This regional premiere of Laura Wade’s Posh falls, like the original production, in a general election year. However, where the original spoke to a moment of (compromised) Tory return to power, rendering the Riot Club’s reassertion of arrogance and privilege foreboding and prescient, this production appears long after the rot has set in. In Susannah Tresilian’s production, the Riot Club – Wade’s fictionalised representation of the Bullingdon Club – is quite clearly a relic, a performance of privilege long past its sell-by date. After five years of coalition rule, the grumblings and grudges of the rich boys against their loss of status feel as much directed at a betrayed Conservative promise as a reaction against New Labour.
The joy of Posh is in its careful characterisation of its ten leads, differentiating the positions and principles held by the Oxford elite while still holding even the most sympathetic to account. Jamie Satterthwaite’s George emerges as a kindly but oafish giant, shocked at the turn of events yet entirely malleable. Tom Palmer as the Club President holds the strongest views against the mistreatment of their hosts, yet stands by when it counts. And Tom Hanson’s Hugo fights his friends on behalf of conscience at the play’s end, yet far too late. Among the debris of the room they have wrecked, with a barely breathing body on the floor and sirens in the distance, the best that can be said of any of these young men is that they allowed a man to be beaten to within an inch of his life.
Among the other diners, Jordan Metcalfe inevitably stands out as Alistair, the advocate of elite exceptionalism. During a first half that allows each diner to define their position, Metcalfe remains admirably taciturn, his occasional jibes only hinting at the tirade launched just before the interval against a bourgeoisie that no longer knows its place. Quickly establishing himself as the play’s antagonist with his bitter and intelligent wit, Alistair establishes himself at the far end of the spectrum to George. The other diners combine sycophantic giggling (Ed), vengeful bitterness (Toby), complicit banter (Harry) and, in Dario Coates’s quiet but narrow-eyed Miles, the potential of physical violence. Alongside this, the mega-rich Dimitri and the recklessly ambitious Guy trade barbs as each competes to take over as president. The combined effect is one of a cabinet meeting, each participant bringing a specific set of prejudices and motivations to discussions that range from the National Trust’s ‘exploitation’ of their ancestral homes to the rules of Musical Chairs.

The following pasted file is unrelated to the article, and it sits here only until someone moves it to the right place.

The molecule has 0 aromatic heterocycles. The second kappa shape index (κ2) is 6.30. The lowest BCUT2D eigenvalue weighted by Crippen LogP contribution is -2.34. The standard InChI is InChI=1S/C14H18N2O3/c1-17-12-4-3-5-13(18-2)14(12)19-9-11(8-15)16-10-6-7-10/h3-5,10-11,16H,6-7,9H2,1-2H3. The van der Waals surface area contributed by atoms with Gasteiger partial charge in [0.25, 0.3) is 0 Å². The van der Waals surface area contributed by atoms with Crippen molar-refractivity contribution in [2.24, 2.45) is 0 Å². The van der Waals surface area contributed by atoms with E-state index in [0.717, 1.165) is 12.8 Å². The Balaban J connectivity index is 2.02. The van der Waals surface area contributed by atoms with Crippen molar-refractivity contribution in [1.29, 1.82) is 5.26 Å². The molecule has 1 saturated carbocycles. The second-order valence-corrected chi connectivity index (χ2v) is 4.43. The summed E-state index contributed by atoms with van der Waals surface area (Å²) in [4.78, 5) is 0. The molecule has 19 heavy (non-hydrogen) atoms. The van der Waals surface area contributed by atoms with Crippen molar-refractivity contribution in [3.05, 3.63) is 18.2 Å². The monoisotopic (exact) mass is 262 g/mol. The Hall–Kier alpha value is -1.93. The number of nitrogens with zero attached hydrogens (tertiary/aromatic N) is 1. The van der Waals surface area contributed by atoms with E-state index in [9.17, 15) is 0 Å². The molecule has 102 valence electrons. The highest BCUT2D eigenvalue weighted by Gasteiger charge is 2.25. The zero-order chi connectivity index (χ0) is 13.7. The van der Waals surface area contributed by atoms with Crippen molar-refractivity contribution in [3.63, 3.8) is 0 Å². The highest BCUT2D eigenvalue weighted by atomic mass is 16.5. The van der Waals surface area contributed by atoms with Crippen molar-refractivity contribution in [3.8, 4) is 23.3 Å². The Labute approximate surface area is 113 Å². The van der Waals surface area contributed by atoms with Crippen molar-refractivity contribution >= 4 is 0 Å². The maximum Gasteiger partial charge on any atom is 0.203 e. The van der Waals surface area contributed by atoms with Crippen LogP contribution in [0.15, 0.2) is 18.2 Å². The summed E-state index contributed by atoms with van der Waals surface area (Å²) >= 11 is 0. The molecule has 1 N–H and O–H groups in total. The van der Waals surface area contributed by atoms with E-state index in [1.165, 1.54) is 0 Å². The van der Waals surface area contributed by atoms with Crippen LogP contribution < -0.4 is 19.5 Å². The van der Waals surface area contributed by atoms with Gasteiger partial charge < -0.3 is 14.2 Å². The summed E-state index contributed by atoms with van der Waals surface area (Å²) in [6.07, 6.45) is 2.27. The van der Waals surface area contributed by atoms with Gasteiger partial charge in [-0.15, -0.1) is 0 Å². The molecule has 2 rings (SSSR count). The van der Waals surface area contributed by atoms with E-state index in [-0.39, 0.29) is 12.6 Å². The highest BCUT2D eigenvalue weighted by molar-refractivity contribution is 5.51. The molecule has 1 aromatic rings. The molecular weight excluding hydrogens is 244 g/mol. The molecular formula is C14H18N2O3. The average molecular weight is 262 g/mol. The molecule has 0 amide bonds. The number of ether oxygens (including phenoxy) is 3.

The play has its cake and eats it, inviting its audience to enjoy vicariously the display of ostentatious wealth while also ridiculing and undermining that display. Interestingly, Rachel – the daughter of the landlord, who has recently graduated with a First from Newcastle – becomes the audience identification figure, standing in bewildered scorn while the men skip around a table in their coat tails and offering common-sense putdowns. Her intrusion into the closed, privileged world of the men embarrasses them, occasioning their retaliation in a shocking scene of assault as Rachel is first barred from leaving and then forcibly kissed and groped by Miles. As the boys turn their aggression back on to the audience’s proxy, the play condemns the audience’s own fascination with and silent complicity in the culture of privilege.
The play’s theatricality is apparent in the covering of scene changes with interludes from Joanne Evans’s opera singer. Evans, doubling as Charlie the prostitute, shifts between snippets of high culture (replacing the original production’s a capella pop songs) and the object of the Riot Club’s most outrageous scorn. Other moments sit less well: the appearance of Lord Riot, accompanied by smoke and flickering lights, is initially emphatic but immediately forgotten, and the trashing of the room itself feels choreographed, lacking the energy that would build to a more plausible final act of violence. Yet the play’s point remains just as prescient as it did when first produced, only now loaded with the experience of having been governed by the inheritors of these traditions for five years. The inevitability of the worst offender being invited to the Lords to ‘discuss his future’ feels more vital than ever.